Horseplayer Mistakes

by Ed Meyer

posted on August 22, 2018 in Blogroll, General Discussion, Handicapping, Horse Racing, | No Comments >>

We all like to think we are above making silly mistakes. – Wouldn’t that be nice if it were only true? – Over the years I have seen, watched and heard of some really bad “boo boo moves.” You know, the kind that can bring a big run to a screeching halt or send you swirling into a downward spiral. – Oh, if I could only go back in time and erase these bonehead moves.


The shut-out


There you are studying and digging into your data. – You’re pretty sure you’ve locked in on a good thing and just need to get to the windows and bet. As you saunter up you see a small line. – No problem, it goes fast, and you’ll have time to make your bet and probably grab a beer before heading back to your seat. – Well, time can be a fickle beast and can lay the smackdown on all of us. – I’m looking at the screen above the lines and it reads two minutes to post. No problem, I’ll get there soon enough. – One minute to post and there are two people in front of me. – I’ll forget the beer and grab it the next race. – The two people are still in line and you see the clerk yacking with the player. – Your mind starts spinning and thinking their old college buddies talking about the reunion. – You start seeing the horse nearing the starting gate and now there is one person in line. I’ll make it, but just in time.

The announcer says the horses have reached the starting gate and it is now post time. –  He starts rubber-necking looking back at the screen which is a different track that has 21 minutes to post. What in the hell is he thinking? – After he finally makes his $2 show wager after deliberating, you are now in line. – You find yourself speaking in tongues trying to get out the words of which numbers you want to bet when you hear the horrible sounds of the tote bell ringing. It takes you back to being late for your junior high class where the teacher will scold you for being late. – Well, there’s no scolding from another but as you watch your pick draw away and win by daylight paying a sweet price you could only wish for the teacher to come back and make you wear the dunce cap.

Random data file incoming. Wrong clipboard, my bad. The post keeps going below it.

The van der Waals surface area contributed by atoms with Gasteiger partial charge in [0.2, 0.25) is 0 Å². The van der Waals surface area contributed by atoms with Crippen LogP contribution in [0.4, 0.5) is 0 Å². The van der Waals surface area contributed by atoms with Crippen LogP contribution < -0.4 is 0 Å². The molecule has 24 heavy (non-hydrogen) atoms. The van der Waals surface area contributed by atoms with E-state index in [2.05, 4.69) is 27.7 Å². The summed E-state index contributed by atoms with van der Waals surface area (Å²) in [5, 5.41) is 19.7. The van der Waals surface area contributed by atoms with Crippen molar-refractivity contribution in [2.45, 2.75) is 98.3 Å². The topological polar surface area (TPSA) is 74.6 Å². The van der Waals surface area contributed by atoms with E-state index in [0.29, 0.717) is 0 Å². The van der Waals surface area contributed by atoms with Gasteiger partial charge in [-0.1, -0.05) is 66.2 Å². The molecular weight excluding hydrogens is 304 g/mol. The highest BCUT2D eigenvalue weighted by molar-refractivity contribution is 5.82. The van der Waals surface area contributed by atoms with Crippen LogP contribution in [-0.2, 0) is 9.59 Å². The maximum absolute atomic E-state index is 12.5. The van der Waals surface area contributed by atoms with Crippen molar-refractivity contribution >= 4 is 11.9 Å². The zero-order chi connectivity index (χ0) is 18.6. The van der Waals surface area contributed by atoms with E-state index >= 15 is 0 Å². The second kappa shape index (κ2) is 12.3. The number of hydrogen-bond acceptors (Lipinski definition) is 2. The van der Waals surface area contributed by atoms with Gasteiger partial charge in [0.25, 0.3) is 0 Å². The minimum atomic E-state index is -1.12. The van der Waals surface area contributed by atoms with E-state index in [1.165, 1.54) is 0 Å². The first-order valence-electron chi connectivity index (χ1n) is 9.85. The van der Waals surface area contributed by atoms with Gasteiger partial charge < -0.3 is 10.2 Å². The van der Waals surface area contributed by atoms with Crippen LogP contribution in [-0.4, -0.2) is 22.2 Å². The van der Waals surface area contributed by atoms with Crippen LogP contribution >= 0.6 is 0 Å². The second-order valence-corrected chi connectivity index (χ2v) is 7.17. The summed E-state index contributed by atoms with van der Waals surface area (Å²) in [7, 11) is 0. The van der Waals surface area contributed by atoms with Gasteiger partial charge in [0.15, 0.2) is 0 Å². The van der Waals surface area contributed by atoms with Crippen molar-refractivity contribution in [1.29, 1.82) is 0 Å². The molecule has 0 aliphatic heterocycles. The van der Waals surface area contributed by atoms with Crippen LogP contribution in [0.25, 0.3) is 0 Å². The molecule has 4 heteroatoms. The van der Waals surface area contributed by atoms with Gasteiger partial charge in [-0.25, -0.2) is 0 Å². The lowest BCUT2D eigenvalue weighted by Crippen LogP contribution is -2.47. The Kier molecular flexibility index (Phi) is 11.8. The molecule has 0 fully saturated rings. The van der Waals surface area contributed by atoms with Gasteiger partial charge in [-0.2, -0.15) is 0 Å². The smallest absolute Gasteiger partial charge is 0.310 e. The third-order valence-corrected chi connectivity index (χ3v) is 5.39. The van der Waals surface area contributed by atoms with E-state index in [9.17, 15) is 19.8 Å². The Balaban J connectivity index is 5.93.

The long-range plan


I started my day with a small bankroll. I think it was $28 bucks and wanted to see if I could roll it up and make a nice wager on a horse I loved later in the day. – The plan had merit and sounds like a winner. – A place bet here and there has my bankroll growing like a weed. All I’m thinking  about is the runner I love later in the day. – He’s only 8-5 on the morning line and I would be lucky to get even money. – Who cares? – I’ll plunk down my cash and get a 100% return on my wager. – I’m not doing it every race and what a way to make the day a winner.

Well, I did all of my work and things are going to plan. – I have $78 and now it is time to climb in the ring and double my money. He was even money and I’m really loving this horse. – I stepped up to a self-bet machine and began to start my wager. – Right next to me was a gent who was not really versed in using the machine. – It was at this time I knew I made the rookie mistake.- ” Hey fella, can you help me make this wager?” – You bet. – I reached right over and created his wager like a pro. Easy work for a player like me and it’s always good to help others. – When I reached back over to my machine I pushed the button for two races ahead of my target bet. – Right about now you can see him drawing away at 7-5 winning like a good thing. – There I am standing with a ticket for a race that goes to post in about an hour. – I cashed it out and walked to the car. My plans were dashed and I only have myself to blame.


Scratches changes and overweights


There was my buddy who was about to make a sizeable pick-four. He had the ticket ready and his cash in hand. – He only forgot to check the rider changes and overweights. – He was going to key a runner and liked him pretty well. The horse was 8-1 and had the leading rider aboard. I guess all systems were go until he made his wager and made his way to the door. He had a tee time and didn’t want to be late. – But what he missed was the top rider in his final leg was replaced by a low percentage rider who hadn’t ridden a winner all meet. – Right about now you can see this jockey giving his all finishing a game 2nd at 23-1. I don’t know if he ever looked closely at the race charts,  but I’m sure he would kick himself hard if he saw a 2% winning rider on the year closing out his big bet.

Focus, focus, focus. – Take your time, double check the changes and go to the windows early. – Now, these all sound pretty easy but we’re all inclined to make these rookie mistakes.  – I’m still stinging from my weekend blunder and I’ve conducted wagering seminars over the years. Nobody is exempt from making rookie mistakes and I can stand on my soapbox and take the blame like a man. – I’ll do better next time and I’ll promise to stick to my plans.